Paleo Pasta: 3 Low Carb Comfort Dishes

by Matt Moore on May 31, 2013 · 16 comments

in Cooking, Food & Drink, Travel & Leisure

With Memorial Day this week, we marked the unofficial start of summer. Sunshine, warmer temperatures, cookouts, and lake/beach vacations are on the horizon.

Gone are the fall and winter dishes of comforting risotto, lasagna, hearty soups, and stews. Summer ushers in a culinary season bright with fresh fruits and vegetables for use on the grill, in salads, and other lighter fare.

Yet, just because the warmer temperatures and bountiful harvests loom, that doesn’t mean I’ve lost my cravings for comfort foods, otherwise known as carbs in my Southern vernacular. Regrettably, I’m still a few pounds heavier than my preferred ‘vanity’ weight required for poolside lounging. So I’m ready to put aside carb-heavy food along with my jackets and sweaters.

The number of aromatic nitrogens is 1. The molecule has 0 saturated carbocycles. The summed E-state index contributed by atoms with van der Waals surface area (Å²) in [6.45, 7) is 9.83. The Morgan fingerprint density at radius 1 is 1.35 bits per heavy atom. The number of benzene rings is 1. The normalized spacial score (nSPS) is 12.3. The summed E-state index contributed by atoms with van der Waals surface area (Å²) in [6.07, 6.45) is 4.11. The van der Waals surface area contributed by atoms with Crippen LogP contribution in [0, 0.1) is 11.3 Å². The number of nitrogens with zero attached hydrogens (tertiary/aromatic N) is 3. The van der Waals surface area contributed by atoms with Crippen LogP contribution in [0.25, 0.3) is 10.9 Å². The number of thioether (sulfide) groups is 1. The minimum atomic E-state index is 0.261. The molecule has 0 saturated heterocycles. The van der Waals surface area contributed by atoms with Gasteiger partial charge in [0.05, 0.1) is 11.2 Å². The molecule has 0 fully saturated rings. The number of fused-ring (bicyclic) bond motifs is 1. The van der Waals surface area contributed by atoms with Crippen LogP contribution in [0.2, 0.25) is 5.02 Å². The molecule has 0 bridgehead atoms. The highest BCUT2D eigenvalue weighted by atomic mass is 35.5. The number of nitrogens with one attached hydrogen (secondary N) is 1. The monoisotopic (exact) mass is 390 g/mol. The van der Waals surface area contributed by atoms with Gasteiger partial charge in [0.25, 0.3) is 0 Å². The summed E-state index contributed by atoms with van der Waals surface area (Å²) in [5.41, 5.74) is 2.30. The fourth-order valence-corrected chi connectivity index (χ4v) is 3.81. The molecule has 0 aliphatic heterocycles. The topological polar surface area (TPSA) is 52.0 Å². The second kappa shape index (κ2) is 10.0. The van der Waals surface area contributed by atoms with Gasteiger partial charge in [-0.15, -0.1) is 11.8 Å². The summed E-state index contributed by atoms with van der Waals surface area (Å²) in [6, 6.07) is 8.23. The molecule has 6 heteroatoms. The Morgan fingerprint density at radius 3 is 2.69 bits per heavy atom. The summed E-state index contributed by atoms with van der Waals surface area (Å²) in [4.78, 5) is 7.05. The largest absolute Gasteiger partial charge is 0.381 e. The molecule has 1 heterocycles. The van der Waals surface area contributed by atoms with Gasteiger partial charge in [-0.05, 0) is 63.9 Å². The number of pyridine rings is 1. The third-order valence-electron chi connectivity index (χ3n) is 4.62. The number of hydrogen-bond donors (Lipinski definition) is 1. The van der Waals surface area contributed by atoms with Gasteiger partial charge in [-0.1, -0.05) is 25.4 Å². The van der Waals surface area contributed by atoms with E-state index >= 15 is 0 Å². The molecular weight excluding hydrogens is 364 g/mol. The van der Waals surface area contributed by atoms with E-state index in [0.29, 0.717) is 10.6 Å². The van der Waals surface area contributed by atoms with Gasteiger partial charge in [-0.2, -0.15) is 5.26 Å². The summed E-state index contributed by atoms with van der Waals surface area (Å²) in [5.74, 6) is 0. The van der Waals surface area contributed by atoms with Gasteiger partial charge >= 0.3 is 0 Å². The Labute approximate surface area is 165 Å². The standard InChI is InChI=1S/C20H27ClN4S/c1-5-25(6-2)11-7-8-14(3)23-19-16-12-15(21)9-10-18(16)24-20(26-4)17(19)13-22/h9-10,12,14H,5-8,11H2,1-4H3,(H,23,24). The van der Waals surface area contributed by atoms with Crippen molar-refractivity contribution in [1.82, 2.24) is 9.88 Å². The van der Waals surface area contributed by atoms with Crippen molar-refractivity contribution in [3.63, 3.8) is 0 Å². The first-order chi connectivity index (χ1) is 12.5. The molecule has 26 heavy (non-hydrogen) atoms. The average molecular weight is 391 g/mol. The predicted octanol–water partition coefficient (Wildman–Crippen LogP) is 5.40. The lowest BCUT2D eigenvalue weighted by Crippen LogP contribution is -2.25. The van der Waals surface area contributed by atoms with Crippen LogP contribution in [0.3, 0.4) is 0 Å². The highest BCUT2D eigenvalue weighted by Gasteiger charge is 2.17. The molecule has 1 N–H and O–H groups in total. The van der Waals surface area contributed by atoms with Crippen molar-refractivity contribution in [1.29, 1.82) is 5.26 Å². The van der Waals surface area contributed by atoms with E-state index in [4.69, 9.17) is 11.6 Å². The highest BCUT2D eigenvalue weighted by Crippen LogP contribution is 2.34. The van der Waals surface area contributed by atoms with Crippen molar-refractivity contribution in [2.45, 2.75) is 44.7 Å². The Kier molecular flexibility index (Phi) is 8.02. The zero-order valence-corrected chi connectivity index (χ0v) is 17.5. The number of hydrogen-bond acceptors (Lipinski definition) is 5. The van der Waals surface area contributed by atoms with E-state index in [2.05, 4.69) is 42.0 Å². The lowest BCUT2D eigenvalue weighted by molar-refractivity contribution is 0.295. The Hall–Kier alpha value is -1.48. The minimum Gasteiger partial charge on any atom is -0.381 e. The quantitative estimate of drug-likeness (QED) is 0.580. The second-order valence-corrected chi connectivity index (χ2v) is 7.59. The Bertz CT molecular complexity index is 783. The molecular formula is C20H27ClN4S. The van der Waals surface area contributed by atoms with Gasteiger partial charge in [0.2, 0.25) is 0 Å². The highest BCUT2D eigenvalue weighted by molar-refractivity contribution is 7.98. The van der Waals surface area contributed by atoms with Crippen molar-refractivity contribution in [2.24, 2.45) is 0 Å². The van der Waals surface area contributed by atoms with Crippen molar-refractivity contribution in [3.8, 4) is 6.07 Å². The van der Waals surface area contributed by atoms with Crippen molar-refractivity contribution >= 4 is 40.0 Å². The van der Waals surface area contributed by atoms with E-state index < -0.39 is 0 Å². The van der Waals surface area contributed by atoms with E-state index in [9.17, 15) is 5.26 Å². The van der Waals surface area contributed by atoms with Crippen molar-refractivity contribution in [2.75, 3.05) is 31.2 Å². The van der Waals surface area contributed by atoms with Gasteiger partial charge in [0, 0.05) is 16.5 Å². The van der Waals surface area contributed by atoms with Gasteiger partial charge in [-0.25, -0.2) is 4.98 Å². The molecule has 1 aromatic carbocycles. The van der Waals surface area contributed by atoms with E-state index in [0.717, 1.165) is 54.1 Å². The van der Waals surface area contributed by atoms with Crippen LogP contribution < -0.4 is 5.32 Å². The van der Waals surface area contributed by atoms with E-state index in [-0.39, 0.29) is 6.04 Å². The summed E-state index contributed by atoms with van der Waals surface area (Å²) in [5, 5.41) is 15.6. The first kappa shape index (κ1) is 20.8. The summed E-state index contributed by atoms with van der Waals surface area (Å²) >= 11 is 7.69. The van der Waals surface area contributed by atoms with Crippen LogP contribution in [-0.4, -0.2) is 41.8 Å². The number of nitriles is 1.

Of course, any diet should be one that focuses on moderation. Cutting out certain groups of food altogether leads to an eventual crash – rather than a lifestyle change of making healthy choices. That being said, one thing is certain with the workings of my own metabolism — when I cut out the carbs, I shed the pounds.

With that key component in mind, I’ve developed some low-carb comfort meals over the years that allow me to make better choices without sacrificing flavor. After all, one can only eat so many salads or lean proteins and veggies on a low-carb diet without searching for some flavorful alternatives.